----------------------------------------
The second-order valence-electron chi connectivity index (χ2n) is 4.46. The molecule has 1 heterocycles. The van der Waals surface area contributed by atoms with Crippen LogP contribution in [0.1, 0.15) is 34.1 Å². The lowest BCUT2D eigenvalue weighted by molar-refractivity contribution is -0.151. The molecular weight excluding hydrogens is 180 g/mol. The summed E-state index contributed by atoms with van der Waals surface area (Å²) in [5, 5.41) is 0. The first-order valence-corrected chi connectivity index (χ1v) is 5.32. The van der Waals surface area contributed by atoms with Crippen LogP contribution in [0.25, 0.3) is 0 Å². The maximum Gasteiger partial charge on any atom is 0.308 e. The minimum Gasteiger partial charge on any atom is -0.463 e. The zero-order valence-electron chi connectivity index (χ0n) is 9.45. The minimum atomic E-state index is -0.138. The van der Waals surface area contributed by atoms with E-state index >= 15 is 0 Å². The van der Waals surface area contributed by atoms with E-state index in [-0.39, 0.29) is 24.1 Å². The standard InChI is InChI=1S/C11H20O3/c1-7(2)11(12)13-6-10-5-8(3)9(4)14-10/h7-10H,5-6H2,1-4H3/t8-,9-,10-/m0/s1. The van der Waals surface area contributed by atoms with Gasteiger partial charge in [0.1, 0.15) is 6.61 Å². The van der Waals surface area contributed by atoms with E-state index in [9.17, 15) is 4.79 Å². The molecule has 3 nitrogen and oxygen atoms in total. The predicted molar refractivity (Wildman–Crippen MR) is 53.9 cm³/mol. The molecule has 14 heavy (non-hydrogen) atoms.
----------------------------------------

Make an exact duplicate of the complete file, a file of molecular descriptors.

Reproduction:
The second-order valence-electron chi connectivity index (χ2n) is 4.46. The molecule has 1 heterocycles. The van der Waals surface area contributed by atoms with Crippen LogP contribution in [0.1, 0.15) is 34.1 Å². The lowest BCUT2D eigenvalue weighted by molar-refractivity contribution is -0.151. The molecular weight excluding hydrogens is 180 g/mol. The summed E-state index contributed by atoms with van der Waals surface area (Å²) in [5, 5.41) is 0. The first-order valence-corrected chi connectivity index (χ1v) is 5.32. The van der Waals surface area contributed by atoms with Crippen LogP contribution in [0.25, 0.3) is 0 Å². The maximum Gasteiger partial charge on any atom is 0.308 e. The minimum Gasteiger partial charge on any atom is -0.463 e. The zero-order valence-electron chi connectivity index (χ0n) is 9.45. The minimum atomic E-state index is -0.138. The van der Waals surface area contributed by atoms with E-state index >= 15 is 0 Å². The van der Waals surface area contributed by atoms with E-state index in [-0.39, 0.29) is 24.1 Å². The standard InChI is InChI=1S/C11H20O3/c1-7(2)11(12)13-6-10-5-8(3)9(4)14-10/h7-10H,5-6H2,1-4H3/t8-,9-,10-/m0/s1. The van der Waals surface area contributed by atoms with Gasteiger partial charge in [0.1, 0.15) is 6.61 Å². The van der Waals surface area contributed by atoms with E-state index in [9.17, 15) is 4.79 Å². The molecule has 3 nitrogen and oxygen atoms in total. The predicted molar refractivity (Wildman–Crippen MR) is 53.9 cm³/mol. The molecule has 14 heavy (non-hydrogen) atoms.